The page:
Fellow's Award Speech One Mega and Seven Basic Principles For Consumer Research


Gerald Zaltman (1991) ,"Fellow's Award Speech One Mega and Seven Basic Principles For Consumer Research", in NA - Advances in Consumer Research Volume 18, eds. Rebecca H. Holman and Michael R. Solomon, Provo, UT : Association for Consumer Research, Pages: 8.

Advances in Consumer Research Volume 18, 1991      Page 8



Gerald Zaltman


The honor of receiving this award is exceeded only by the honor of having had the opportunity to work with so many fine people in our field and of having so many others pay attention to my ideas. If the development of ideas is a researcher's primary objective, the conferral of professional recognition is the coin of the realm. This award and the honor of interacting with so many of you have made me feel very enriched today.

Just as many people have learned from me, so have I learned from others in our own and related fields. For example, during the past two years I've become interested in the use of photography as a social science research tool. As others have already demonstrated,- photography has enormous potential for the study of behavior, a potential that will increase even more as digital imaging technologies applied to photography become more available to experimentalists. While photography is not the subject of my remarks today, it provides the orientation for ideas I'd like to share, particularly with newer members of the profession.


My interest in photography has brought me into contact with some important photographers who have in common two special accomplishments. First, they have mastered the same principles about their craft. Whatever these might be, they are not easily mastered. Many good photographers don't master them at all. Secondly, these photographers share a knack for bending these principles in highly individual but systematic ways.

It is important to point out that photographers who have not mastered these rules also break them but in ways which are less rich, less exciting, and which result in a much less engaging personality in their work. The same can be said of photographers who have mastered them but have not dared to break them or have not learned how.

What I have said about master photographers can probably be said of master painters, thiefs, musicians, CEOs, engineers, carpenters, chefs, and so on. I know it can be said of master consumer researchers. I have collaborated wit,h some of them and participated with many more in numerous panels, task forces, and committees. Like the master photographers, there is a common set of principles which they seem to have learned and then distinctively altered in practice.


This brings me to what I would like to share with you today. I would like to say a few words about basic principles for approaching consumer research (and which apply to other endeavors as well).

There is an important mega principle: once mastered, basic principles need to be creatively bent to reflect individuality. Bending principles in creative and productive ways is a highly personal process which cannot be prescribed. For that matter, I have qualms about prescribing basic principles. They are more evident to me in hindsight than they ever were with foresight. I don't know that I ever really thought about them until the past few years when I began teaching a doctoral seminar on theory construction.

For what they are worth, the following principles are among the more important ones 1 have learned from my mentors and have-subsequently bent through trial and error. My adaptation of these principles seem to we guided most of what I consider to be my best work. As just mentioned, they also seem to have been internalized and then altered in distinctive, personal ways by the consumer researchers whose work I regard most highly, however substantively and methodologically different their work is from mine.


Before introducing these principles I'd like to anticipate two responses and ask you to think about questions they raise. One likely response is: "They are pretty obvious". In fact, they are obvious. This prompts the question,- "Why are they so frequently absent from research in our own and other disciplines?"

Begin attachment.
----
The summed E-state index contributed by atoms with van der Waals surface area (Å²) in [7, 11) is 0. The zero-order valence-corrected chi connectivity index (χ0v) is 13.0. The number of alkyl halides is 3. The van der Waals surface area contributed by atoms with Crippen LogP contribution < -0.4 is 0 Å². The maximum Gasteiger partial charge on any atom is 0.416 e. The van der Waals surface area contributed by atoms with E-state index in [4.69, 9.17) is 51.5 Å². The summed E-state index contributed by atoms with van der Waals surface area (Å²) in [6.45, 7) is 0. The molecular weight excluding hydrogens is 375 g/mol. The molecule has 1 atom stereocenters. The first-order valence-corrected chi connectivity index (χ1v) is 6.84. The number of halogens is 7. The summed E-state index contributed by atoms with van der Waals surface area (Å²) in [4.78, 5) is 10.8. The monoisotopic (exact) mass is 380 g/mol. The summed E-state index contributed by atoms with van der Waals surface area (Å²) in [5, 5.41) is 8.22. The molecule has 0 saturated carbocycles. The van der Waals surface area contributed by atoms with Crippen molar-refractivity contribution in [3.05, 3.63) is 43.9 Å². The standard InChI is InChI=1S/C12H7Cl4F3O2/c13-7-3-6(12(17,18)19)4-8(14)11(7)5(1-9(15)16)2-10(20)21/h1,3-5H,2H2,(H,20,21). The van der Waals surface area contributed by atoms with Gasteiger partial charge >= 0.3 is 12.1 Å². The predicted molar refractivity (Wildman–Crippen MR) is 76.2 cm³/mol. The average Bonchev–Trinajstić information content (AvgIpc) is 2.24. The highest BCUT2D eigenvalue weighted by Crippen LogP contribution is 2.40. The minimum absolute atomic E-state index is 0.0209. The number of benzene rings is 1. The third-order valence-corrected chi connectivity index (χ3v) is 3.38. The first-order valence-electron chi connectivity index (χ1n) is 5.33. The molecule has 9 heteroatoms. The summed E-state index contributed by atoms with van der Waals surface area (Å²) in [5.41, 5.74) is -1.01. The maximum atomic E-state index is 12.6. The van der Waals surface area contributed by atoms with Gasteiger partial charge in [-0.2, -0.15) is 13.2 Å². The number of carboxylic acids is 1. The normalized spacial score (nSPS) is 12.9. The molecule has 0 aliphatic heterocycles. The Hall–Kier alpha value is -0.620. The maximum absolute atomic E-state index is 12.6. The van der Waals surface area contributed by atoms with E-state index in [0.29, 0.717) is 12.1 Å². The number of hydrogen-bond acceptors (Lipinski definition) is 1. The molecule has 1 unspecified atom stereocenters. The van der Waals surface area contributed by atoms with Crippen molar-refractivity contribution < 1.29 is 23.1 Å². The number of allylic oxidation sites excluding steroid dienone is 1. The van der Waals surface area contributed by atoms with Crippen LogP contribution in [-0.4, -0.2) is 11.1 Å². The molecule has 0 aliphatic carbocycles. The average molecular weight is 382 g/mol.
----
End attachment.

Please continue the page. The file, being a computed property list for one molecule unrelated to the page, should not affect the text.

The second response is: "It is all well and good for a tenured full professor to espouse principles which may be dangerous for someone needing many publications in a short time for promotion and tenure". This raises the question "Why is it that leaders in our field have managed to master and adapt these principles early in their careers^' If they have, others can.

1. Think big and do it now, not later. By thinking big I mean tackle problems or issues where new insights have the potential of changing (a) at least some thinking on the part of many people, or (b) a great deal of thinking on the part of some people. That is, you should ask yourself a two part question, "How much thinking on the part of how many people could change if this research effort yields a new and sound insight?" If you cannot answer, "Lots!" to either part of this question, you need to seriously question whether your research is worth pursuing. There is nothing wrong with being a good carpenter. In fact, that is rather important. But it is still more important to be an architect, too.

Moreover, if you do not engage early in your career in research which has the potential for major impact you are unlikely to do so later. The "Mental Trap of the Small Problem" is very difficult to escape once you have been ensnared. This observation goes against popular wisdom about the impact of tenure on the selection of a research program.

A corollary to this principle is that the ideas being tested should have a reasonable chance of failing. If they are quite likely to be supported, why are you wasting your time with a rather obvious idea?

2. Think fun. Thinking big can be risky. An impactful result may elude you. As a consolation you should at least be able to say doing the work was fun. I mean "fun" the way it is fun to read an engaging novel, participate in sports, or see an involving play. At the end you are disappointed it is over. Here, too, your motivations for doing the research should be questioned if, more evenings than not, you are not eager to get up the next morning to resume work.

Then, too, there is the issue of control. About the only thing we can control is whether most of our research is intrinsically fun. We certainly can't control research outcomes if (a) we are working on complex and messy problems, which is what important problems tend to be, and (b) we are using equal opportunity methodologies, that is, methodologies which allow equally for disconfirming evidence to show up if it is really out there. In fact, major intellectual advances often originate in disconfirming evidence. In fact, it is often the outlier in our results that are the most important phenomena.